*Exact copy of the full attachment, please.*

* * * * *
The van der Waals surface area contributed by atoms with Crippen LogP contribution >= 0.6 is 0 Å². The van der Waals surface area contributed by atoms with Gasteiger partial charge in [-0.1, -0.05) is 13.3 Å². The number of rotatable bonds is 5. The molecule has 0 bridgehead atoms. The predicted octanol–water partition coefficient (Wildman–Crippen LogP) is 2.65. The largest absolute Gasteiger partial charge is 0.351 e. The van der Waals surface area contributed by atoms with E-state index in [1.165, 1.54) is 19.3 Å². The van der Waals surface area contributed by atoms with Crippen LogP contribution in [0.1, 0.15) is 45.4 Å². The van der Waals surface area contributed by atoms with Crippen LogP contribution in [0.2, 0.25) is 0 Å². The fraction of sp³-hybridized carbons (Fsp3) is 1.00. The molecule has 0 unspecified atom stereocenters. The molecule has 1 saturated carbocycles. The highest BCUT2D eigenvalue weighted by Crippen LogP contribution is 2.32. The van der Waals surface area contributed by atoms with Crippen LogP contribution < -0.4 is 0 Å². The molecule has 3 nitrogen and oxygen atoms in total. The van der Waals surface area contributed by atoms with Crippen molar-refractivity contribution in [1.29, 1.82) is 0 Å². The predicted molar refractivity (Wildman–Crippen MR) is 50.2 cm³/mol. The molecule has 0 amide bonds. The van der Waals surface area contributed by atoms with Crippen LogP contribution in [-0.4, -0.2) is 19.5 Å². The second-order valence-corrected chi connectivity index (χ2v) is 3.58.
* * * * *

The van der Waals surface area contributed by atoms with Crippen LogP contribution >= 0.6 is 0 Å². The van der Waals surface area contributed by atoms with Gasteiger partial charge in [-0.1, -0.05) is 13.3 Å². The number of rotatable bonds is 5. The molecule has 0 bridgehead atoms. The predicted octanol–water partition coefficient (Wildman–Crippen LogP) is 2.65. The largest absolute Gasteiger partial charge is 0.351 e. The van der Waals surface area contributed by atoms with E-state index in [1.165, 1.54) is 19.3 Å². The van der Waals surface area contributed by atoms with Crippen LogP contribution in [0.1, 0.15) is 45.4 Å². The van der Waals surface area contributed by atoms with Crippen LogP contribution in [0.2, 0.25) is 0 Å². The fraction of sp³-hybridized carbons (Fsp3) is 1.00. The molecule has 0 unspecified atom stereocenters. The molecule has 1 saturated carbocycles. The highest BCUT2D eigenvalue weighted by Crippen LogP contribution is 2.32. The van der Waals surface area contributed by atoms with Crippen LogP contribution < -0.4 is 0 Å². The molecule has 3 nitrogen and oxygen atoms in total. The van der Waals surface area contributed by atoms with Crippen molar-refractivity contribution in [1.29, 1.82) is 0 Å². The predicted molar refractivity (Wildman–Crippen MR) is 50.2 cm³/mol. The molecule has 0 amide bonds. The van der Waals surface area contributed by atoms with Crippen LogP contribution in [-0.4, -0.2) is 19.5 Å². The second-order valence-corrected chi connectivity index (χ2v) is 3.58.